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Wednesday, May 23, 2018
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Houck: Dear diner, they are servers not servants

It's not true, of course, but it seems as though we've all surrendered to the tired idea that customer service in restaurants is getting worse. We seem to have evolved into a species that loves thinking of ourselves as the frump-faced judges on an imaginary dining show titled "So You Think You Can Serve."
It used to be that you could deploy a bad attitude in the restaurant arts and be thought of as feisty or complicated or, my favorite, "lovably gruff." That no longer is the case. In this Ask Me How I'm Doing world, every raised eyebrow is interpreted as sarcasm, indifference or, God forbid, a lack of all-consuming passion to ensure that every bite you take is some supernaturally enriching event for your soul.
At no time in this country's dining history has there been more emphasis on making the customer happy, regardless of the consequences. Every business - from burger chains to white-tablecloth steak houses - trains, inspects, re-trains and re-inspects its staff with a rigor once reserved for special ops assault teams.
And yet it isn't enough. Bringing us food isn't enough. We want a smile. We want gentle, playful banter. We want those who bring us sustenance in a retail setting to ignore the fact that they're making less than minimum wage plus tips minus benefits and focus on bringing us nothing less than maximum culinary joy. Bad day? Who cares. Feed me. And make it snappy.
Just the other day a friend asked a question, one I hear from more people with more frequency.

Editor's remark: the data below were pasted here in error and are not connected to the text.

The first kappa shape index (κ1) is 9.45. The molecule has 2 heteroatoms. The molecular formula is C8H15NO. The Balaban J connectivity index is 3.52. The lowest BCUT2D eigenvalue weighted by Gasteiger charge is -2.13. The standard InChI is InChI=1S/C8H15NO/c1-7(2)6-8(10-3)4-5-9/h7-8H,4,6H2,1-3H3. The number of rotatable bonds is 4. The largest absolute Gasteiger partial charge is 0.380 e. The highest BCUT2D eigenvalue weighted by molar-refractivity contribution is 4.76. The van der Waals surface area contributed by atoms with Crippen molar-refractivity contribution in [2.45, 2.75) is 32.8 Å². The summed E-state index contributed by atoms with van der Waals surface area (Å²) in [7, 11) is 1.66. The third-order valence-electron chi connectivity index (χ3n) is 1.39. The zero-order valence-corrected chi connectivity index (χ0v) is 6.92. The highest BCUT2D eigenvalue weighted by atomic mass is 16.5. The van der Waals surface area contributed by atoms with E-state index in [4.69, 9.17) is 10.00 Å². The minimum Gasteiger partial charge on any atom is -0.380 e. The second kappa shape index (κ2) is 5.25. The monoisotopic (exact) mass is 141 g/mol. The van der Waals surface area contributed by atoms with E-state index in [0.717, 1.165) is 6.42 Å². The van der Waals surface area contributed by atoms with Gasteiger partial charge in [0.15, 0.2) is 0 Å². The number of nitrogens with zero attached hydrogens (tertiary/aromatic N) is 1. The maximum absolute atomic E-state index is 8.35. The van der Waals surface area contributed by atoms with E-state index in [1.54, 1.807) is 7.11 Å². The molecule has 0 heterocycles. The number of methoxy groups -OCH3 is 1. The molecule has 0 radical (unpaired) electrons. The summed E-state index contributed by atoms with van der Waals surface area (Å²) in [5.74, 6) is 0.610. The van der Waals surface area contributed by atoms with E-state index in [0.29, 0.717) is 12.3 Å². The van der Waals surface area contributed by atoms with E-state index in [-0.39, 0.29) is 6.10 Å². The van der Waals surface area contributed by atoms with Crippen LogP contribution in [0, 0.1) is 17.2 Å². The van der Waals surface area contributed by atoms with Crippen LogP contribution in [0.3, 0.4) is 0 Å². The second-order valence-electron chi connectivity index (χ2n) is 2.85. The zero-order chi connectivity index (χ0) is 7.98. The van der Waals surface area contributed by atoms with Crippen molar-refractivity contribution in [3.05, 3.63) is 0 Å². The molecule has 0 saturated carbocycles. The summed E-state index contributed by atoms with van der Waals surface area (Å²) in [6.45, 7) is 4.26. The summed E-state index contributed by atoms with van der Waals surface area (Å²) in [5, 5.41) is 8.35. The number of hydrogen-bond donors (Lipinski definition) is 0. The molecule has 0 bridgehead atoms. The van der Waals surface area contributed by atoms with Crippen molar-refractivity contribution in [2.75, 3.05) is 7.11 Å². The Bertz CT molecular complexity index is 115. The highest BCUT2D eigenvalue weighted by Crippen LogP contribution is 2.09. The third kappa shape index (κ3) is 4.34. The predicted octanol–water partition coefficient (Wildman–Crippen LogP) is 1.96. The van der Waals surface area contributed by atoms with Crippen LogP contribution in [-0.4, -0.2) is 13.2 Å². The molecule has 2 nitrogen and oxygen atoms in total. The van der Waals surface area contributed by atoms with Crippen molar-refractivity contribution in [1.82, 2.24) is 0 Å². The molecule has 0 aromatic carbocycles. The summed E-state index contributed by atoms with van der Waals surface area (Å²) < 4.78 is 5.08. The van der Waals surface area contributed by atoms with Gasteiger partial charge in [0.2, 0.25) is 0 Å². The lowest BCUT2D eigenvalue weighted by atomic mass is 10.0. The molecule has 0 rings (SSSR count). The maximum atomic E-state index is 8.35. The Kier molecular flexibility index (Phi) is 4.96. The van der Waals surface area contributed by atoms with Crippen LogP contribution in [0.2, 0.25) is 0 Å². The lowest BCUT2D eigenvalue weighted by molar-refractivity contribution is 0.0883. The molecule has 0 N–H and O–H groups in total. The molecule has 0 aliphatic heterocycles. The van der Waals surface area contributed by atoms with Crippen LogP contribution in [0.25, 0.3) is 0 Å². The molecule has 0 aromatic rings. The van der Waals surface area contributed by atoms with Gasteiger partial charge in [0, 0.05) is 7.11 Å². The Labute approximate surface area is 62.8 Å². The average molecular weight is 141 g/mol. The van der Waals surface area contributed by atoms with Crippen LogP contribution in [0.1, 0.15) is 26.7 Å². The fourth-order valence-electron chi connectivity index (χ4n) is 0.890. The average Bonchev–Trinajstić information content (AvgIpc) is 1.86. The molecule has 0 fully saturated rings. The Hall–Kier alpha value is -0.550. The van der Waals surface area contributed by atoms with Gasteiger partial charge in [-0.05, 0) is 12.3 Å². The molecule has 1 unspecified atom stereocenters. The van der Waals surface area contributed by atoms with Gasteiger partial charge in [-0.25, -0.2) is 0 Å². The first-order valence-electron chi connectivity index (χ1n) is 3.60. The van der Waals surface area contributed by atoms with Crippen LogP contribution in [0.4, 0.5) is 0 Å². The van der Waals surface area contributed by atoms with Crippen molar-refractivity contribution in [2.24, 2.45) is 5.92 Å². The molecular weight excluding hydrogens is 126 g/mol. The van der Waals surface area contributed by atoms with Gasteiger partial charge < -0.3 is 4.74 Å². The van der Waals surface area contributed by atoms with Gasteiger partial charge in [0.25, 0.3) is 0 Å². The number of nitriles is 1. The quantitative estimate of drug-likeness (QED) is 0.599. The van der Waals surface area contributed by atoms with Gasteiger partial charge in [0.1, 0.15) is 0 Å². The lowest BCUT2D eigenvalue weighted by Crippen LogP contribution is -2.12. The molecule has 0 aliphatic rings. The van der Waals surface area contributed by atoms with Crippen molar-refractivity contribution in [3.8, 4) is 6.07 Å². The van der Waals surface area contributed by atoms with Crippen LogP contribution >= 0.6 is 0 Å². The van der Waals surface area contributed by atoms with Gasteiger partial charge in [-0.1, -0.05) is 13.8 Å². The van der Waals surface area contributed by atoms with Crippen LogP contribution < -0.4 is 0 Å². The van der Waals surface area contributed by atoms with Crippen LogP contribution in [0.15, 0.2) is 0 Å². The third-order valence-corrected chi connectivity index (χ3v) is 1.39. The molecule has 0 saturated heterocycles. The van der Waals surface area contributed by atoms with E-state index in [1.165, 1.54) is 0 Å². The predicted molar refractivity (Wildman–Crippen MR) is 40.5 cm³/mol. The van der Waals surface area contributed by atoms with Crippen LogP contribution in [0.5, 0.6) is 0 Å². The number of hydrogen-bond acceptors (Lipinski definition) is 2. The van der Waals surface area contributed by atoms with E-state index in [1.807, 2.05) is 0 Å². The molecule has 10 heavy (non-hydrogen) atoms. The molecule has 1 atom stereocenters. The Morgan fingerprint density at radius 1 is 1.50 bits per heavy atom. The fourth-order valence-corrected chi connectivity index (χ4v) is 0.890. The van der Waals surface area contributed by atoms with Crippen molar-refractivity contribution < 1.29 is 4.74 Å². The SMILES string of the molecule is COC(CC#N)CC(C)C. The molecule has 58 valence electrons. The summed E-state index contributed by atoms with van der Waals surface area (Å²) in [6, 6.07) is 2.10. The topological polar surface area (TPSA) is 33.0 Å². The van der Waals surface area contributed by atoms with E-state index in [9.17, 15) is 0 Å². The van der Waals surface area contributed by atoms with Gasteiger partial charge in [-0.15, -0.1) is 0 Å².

"Is it just me, or does service at restaurants seem to be on the decline?"
To me, this ranks right up there with, "Nobody makes anything that lasts anymore," and "Television is worse today than it used to be" and "YOU KIDS GET OFF MY LAWN!"
Too often, he said, meals are served with a going-through-the-motions, zombie-like energy that screams, "I can't wait to get off work."
My reply: You get the service you pay for.
When he asked if I meant that only higher-priced restaurants offer better service, I said that isn't always the case. I've had the consummate food experience at sandwich shops. I've also enjoyed meal management (that's really what table service is) at fine dining spots. And I've had breathtakingly awful service at both.
But at a certain point, customers would help themselves if they stopped thinking of service as servitude and of themselves as priceless hungry unicorns. They also would do well to understand that the dining experience has two sides and that maybe, just maybe, they might be bad customers.
These are harsh truths, but I worked in the retail food sector long enough to confirm that human beings are flawed and frequently terrible creatures who lack the basic tools to communicate their needs and expectations.
You also should acknowledge that a terrible customer at one table can experience awful service while another served by the same staff member can have a fantastic meal. Negativity is a self-fulfilling emotion.
How can you ensure great service? It's as easy as this:
Go to a restaurant you love. Ask for their best server. Reward that employee (or employees) with a large tip. The kind of tip that would make LeBron James blush. Do that more than once and you'll never have terrible service. Then go to your next favorite spot. Repeat. Tell your friends and family to do the same. Think of it as planting a garden of enjoyable meals. Eventually, everything will bloom.
If your server treats you like an IRS agent with an ax to grind, tip the proper 20 percent (No, not your Groupon rate), and ask for a different server next time. Or act like an adult and simply go to another restaurant. Don't go cry on Facebook. Don't leave a passive-aggressive 5-cent gratuity. That's a clown move, bro. Be grateful you had enough plastic in your debit card to fill your belly and move on.
Dining out should be about enriching your body, fortifying your soul, sharing conversation and, when done well, building relationships with those trusted to feed you.
Don't agree? Fine. Serve yourself.
At least you'll know who to blame.
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